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[/audioplayer]In 2017 it will be exactly 50 years since a dapper Sidney Poitier announced to Rod Steiger, in the excellent film In The Heat of the Night: ‘They call me Mr Tibbs!’ Rod Steiger, playing a somewhat right-of-centre sheriff of a small town in Mississippi had hitherto been disposed to refer to Poitier — a senior policeman on his way home to Philadelphia — as ‘boy’, if you recall. I say the film was excellent, but the plotting was flawed, convoluted and unconvincing. The pleasure was to be gained instead from decent dialogue, a very good soundtrack and, most of all, the terrific performances of its two central stars.
At the time it was regarded as a sort of breakthrough — how wonderful to see Holly-wood confronting those hot issues of segregation and racism in the Deep South, as it never had done before! Other voices were more sceptical, thinking the southern states an easy and convenient target when there was plenty of racism, and consequent riots, in the supposedly civilised states north of the Mason-Dixon Line. One such sceptic was the magnificent Mr Steiger himself: ‘A very nice film and a very good film, and yes, I think it’s good to see a black man and a white man working together… but it’s not going to take the tension out of New York City. It’s not going to stop the riots in Chicago,’ he remarked.
Indeed, the Oscars committee the following year seemed wholly unmoved by the underlying message of the film. They lavished praise and awards upon it, for sure — there was a wholly deserved Academy Award for Steiger, as well as one each for the producer, the film editor, the screenplay writer and the bloke who did the sound. And nominations, but no award, for the director, Norman Jewison and the sound editor. Sidney Poitier did not even receive a nomination. Nor was the black musician Quincy Jones nominated for his brilliant soundtrack. Best soundtrack that year went to the god-awful Thoroughly Modern Millie. Quincy’s quickly tossed-off redneck country parody, ‘Foul Owl on the Prowl’ alone was better than anything in Millie.
But it seems that not much has changed in 50 years, as far as the Academy Awards are concerned. In the first 50 years of the Academy Awards, beginning in 1929, only two black American actors won Oscars — including Poitier for Lilies of the Field. Since then things have picked up, but only a little. There have been Academy Awards for a total of 11 black American actors in the last 37 years and only about 40 nominations. And in the last two years not a single black face has even been nominated.
You might begin to see, then, why black Americans are a little disdainful of the Academy Awards, or even angry. The director Spike Lee has announced that he will be boycotting the awards (yep, he missed out this year, as you might have guessed) and so too has the actress Jada Pinkett Smith (Will Smith’s missus). And of course the Reverend Al Sharpton has got in on the act, as you might imagine he would. He described the Academy Awards as being like the Rocky Mountains — always white at the top. It grieves me to say it, but perhaps for the first time, this perpetually thuggish Harlem agitator might have a decent point.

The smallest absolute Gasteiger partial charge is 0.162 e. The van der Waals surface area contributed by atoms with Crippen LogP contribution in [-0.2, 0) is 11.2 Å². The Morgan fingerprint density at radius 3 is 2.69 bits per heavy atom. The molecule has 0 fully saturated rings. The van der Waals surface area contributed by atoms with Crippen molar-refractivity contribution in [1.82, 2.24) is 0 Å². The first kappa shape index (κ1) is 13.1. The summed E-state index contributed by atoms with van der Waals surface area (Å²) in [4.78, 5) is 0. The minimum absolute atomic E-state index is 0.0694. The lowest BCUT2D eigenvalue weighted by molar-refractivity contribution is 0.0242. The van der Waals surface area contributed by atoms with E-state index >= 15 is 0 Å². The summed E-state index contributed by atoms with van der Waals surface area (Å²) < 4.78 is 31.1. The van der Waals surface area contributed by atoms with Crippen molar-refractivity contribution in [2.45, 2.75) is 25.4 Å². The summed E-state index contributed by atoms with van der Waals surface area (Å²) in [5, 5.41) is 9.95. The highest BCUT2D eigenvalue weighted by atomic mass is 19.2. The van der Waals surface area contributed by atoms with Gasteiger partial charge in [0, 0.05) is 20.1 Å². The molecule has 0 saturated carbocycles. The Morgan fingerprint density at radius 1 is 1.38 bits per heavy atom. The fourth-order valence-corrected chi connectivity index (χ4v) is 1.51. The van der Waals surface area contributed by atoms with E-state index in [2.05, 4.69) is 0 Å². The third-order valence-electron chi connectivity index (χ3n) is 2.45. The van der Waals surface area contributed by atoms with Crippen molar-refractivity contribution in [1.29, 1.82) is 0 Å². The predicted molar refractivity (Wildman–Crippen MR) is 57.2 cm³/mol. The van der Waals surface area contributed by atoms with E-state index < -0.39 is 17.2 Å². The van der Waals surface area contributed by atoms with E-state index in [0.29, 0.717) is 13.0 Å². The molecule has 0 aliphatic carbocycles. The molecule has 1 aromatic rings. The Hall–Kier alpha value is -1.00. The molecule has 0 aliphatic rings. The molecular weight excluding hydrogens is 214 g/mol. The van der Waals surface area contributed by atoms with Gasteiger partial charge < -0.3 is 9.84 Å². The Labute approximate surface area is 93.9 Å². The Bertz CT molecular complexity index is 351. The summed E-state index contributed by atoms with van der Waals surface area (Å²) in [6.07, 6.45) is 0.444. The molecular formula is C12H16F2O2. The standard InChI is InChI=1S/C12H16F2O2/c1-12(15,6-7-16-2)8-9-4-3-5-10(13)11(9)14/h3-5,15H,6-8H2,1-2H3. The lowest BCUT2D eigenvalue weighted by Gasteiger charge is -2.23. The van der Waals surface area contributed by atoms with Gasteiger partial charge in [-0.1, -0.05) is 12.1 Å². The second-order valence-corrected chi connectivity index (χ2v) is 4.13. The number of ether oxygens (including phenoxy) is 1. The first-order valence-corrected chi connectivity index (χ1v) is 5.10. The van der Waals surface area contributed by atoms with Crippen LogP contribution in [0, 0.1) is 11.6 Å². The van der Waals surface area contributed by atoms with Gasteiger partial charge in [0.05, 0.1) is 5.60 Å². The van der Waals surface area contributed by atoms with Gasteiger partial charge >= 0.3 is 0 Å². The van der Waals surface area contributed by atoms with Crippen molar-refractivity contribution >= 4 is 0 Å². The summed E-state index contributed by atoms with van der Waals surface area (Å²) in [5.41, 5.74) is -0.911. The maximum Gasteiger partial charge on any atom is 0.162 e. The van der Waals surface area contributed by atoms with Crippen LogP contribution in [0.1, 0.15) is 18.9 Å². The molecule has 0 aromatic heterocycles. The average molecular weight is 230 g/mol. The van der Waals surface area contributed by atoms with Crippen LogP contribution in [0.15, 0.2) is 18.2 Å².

Lee, and others, have demanded that those who make the nominations be drawn from a slightly more diverse demographic: they are 94 per cent white and 86 per cent aged over 50. This brings us into troubled and swirling waters: for what reason would black Americans choose more black actors for nominations, other than a racial bias on their own part? In fact, the African American Film Critics Association has already named its best film of 2015: the almost entirely black-casted Straight Outta Compton. Really, bro? It reminds me of that scene from In The Heat of the Night when a seething Poitier tells Steiger he wants to ‘bring down’ the racist white cotton farmer, bring him down at all costs, regardless of the evidence. ‘Why, you just the same as us,’ Steiger’s white sheriff replies with glee, as if the thought had never previously occurred.
From the political right there has been the usual caustic and spiteful rhetoric. Take this, from the blog ‘American Thinker’: ‘But Academy Awards aside, I also have to wonder if Spike Lee will boycott the Nobel Prize. After all, there has been exactly one black Nobel laureate in economics and exactly zero in sciences. If that isn’t racism, what is? And perhaps he will want to boycott the Democratic party, which has only one black senator and exactly zero black governors.’
And there is at least half a point to that nasty riposte. Acting is one of the few top professions where African-Americans actually do punch their weight, even if the rewards are not always forthcoming. That they do not do so in other top professions is perhaps partly a consequence of plain and simple discrimination, but partly also a culture which does not value academic achievement as much as it should. This may account for the almost total absence of African-Americans from the Academy Awards for work carried out behind the camera — the sound technicians, the editors, the directors (except for ol’ Spike, natch), the cameramen. That’s a societal problem, not a Holly-wood problem.
Still, at least black Americans can console themselves that they are not alone in being shunned by the Academy Awards. Almost all of the top actors are likewise ignored, regardless of their race. The Oscars usually go to third-rate actors from huge-budget third-rate films. Those cretins who do the nominating are swayed by the glutinously sentimental, the overblown epic, the vacuously feelgood, the imbecilic right-on political values stapled to the banal glossy dross. There’s a case for saying African-Americans are best off out of it.